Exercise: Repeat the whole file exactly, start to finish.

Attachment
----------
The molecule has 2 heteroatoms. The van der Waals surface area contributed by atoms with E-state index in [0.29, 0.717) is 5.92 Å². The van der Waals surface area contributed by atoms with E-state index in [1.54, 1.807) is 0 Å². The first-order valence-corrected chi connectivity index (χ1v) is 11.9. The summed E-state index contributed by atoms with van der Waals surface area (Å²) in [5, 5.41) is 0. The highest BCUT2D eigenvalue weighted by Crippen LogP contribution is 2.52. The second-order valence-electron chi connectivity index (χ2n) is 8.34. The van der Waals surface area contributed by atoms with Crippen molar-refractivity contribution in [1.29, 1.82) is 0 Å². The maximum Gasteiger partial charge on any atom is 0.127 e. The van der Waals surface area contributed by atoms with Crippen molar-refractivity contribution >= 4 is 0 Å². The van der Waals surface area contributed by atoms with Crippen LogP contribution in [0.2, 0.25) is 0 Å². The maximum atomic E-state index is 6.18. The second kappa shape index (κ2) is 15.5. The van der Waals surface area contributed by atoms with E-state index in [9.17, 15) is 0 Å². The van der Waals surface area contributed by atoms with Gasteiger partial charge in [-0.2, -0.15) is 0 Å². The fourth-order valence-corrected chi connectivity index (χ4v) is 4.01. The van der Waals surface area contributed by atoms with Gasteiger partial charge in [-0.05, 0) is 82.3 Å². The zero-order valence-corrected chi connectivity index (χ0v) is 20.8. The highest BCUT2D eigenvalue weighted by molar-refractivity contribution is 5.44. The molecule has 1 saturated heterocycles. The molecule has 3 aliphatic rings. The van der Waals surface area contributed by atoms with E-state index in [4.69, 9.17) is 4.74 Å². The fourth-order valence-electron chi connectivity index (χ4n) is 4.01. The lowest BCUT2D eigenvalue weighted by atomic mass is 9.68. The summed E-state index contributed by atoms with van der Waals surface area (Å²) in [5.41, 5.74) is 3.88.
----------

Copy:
The molecule has 2 heteroatoms. The van der Waals surface area contributed by atoms with E-state index in [0.29, 0.717) is 5.92 Å². The van der Waals surface area contributed by atoms with E-state index in [1.54, 1.807) is 0 Å². The first-order valence-corrected chi connectivity index (χ1v) is 11.9. The summed E-state index contributed by atoms with van der Waals surface area (Å²) in [5, 5.41) is 0. The highest BCUT2D eigenvalue weighted by Crippen LogP contribution is 2.52. The second-order valence-electron chi connectivity index (χ2n) is 8.34. The van der Waals surface area contributed by atoms with Crippen molar-refractivity contribution in [1.29, 1.82) is 0 Å². The maximum Gasteiger partial charge on any atom is 0.127 e. The van der Waals surface area contributed by atoms with Crippen molar-refractivity contribution >= 4 is 0 Å². The van der Waals surface area contributed by atoms with Crippen LogP contribution in [0.2, 0.25) is 0 Å². The maximum atomic E-state index is 6.18. The second kappa shape index (κ2) is 15.5. The van der Waals surface area contributed by atoms with E-state index in [9.17, 15) is 0 Å². The van der Waals surface area contributed by atoms with Gasteiger partial charge in [-0.2, -0.15) is 0 Å². The fourth-order valence-corrected chi connectivity index (χ4v) is 4.01. The van der Waals surface area contributed by atoms with Gasteiger partial charge in [-0.05, 0) is 82.3 Å². The zero-order valence-corrected chi connectivity index (χ0v) is 20.8. The highest BCUT2D eigenvalue weighted by molar-refractivity contribution is 5.44. The molecule has 1 saturated heterocycles. The molecule has 3 aliphatic rings. The van der Waals surface area contributed by atoms with E-state index in [4.69, 9.17) is 4.74 Å². The fourth-order valence-electron chi connectivity index (χ4n) is 4.01. The lowest BCUT2D eigenvalue weighted by atomic mass is 9.68. The summed E-state index contributed by atoms with van der Waals surface area (Å²) in [5.41, 5.74) is 3.88.